Wednesday, October 17, 2012

Body Series - Oils - Part 2: Meadow Foam Seed, Jojoba Oil, and Hemp Seed Oil

My first post on this topic covered three oils (Almond, Avocado, and Coconut) and compared them based on various characteristics. I discussed how using oils (vegetable, nut, and/or seed oils) to moisturize and care for our skin is a great idea for numerous reasons including quality, cost, availability, effectiveness, flexibility, etc. So, onward search to find the right oil or oils to use....


In this post, I have included Meadow Foam Seed Oil, Jojoba Oil, and Hemp Seed Oil. Keep in mind, this is a casual experiment and based on my experiences with these oils over the course of several weeks. But, I think you'll find the results meaningful and useful.


The Great "Oil" Experiment - Part 2 -
Meadow Foam Seed Oil, Jojoba Oil, and Hemp Seed Oil

MEADOWFOAM SEED OIL

JOJOBA OIL

HEMP SEED OIL

Method of Use:
I applied each oil as a morning moisturizer after shower to my face and body and then tracked the "open-air" absorption as well several other standard characteristics and overall results, which I've included here.

I did read here that skin regenerates every 21 to 30 days, so it would seem that you personally would really want to test an oil for a full month before deciding whether or not you are happy with the results. However, keep in mind that many factors contribute to the health and corresponding appearance of your skin, not just what you put on your body, but what you put in your body as well as environmental factors, well-being, etc.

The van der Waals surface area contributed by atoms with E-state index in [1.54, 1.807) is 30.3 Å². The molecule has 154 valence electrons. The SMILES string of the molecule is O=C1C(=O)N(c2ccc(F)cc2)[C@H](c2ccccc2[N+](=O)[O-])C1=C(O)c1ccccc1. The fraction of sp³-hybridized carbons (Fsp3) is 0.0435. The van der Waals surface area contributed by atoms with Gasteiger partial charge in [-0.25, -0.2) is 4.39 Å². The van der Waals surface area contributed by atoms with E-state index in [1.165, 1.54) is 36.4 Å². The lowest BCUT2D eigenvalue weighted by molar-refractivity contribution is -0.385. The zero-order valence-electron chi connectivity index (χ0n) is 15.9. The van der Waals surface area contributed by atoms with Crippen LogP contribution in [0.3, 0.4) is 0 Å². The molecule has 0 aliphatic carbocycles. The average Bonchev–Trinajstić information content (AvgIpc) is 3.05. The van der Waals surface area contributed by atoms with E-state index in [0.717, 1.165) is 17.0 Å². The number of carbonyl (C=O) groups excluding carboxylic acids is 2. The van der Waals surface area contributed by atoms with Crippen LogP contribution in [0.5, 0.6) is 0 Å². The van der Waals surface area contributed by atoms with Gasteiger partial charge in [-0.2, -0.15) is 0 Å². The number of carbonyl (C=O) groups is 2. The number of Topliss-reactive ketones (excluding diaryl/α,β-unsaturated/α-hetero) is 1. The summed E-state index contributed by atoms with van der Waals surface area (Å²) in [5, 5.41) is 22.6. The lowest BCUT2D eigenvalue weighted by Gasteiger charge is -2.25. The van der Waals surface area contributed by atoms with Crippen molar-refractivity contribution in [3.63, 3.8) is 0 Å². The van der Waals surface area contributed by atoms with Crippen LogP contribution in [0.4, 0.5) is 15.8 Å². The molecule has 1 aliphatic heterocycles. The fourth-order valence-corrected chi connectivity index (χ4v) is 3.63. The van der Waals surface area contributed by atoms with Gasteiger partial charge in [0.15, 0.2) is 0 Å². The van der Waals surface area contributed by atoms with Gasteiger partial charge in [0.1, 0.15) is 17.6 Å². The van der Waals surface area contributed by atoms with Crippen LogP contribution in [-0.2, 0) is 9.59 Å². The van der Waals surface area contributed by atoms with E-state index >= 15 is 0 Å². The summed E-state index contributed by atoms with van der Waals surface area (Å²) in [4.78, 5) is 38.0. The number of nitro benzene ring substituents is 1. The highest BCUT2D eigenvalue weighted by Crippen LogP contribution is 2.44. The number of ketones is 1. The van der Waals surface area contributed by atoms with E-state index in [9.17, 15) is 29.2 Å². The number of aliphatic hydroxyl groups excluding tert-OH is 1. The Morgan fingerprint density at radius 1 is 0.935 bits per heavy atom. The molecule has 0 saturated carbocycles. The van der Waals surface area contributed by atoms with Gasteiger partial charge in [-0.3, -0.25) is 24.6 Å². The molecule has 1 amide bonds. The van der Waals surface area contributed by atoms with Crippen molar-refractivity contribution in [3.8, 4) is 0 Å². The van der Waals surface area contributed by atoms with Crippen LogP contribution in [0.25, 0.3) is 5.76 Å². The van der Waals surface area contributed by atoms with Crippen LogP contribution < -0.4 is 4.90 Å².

***I had intended to use the oils for about three days each, but in practice that didn't seem nearly long enough and I ended up using them for one to two weeks each, which is still probably not long enough to make a personal decision, although enough to point one in the right direction.


Meadow Foam Seed Oil
Meadow Foam Oil contains over 98.0% fatty acids with chain lengths of 20 carbons or more and it has higher quality triglyceride levels when compared to other vegetable oils. Due to the oil's unique chemistry, it provides emolliency without being overly greasy. When combined with less stable oils, Meadow Foam Seed Oil can boost their oxidative stabilty. The flower received its name, because, when in bloom, the fields resemble foam blowing on the ocean (see pictures here). Very pretty.

This oil benefits natural body care recipes because of its ability to moisturize and adhere to the skin. When applied to the skin, it will form a moisture barrier to help prevent moisture loss. It can be used to reduce wrinkles and signs of aging and to add shine to hair and repair dry/ damaged hair. It offers ultraviolet protection, blends well with other oils, and helps products to last longer and retain their scents longer--even under extreme conditions.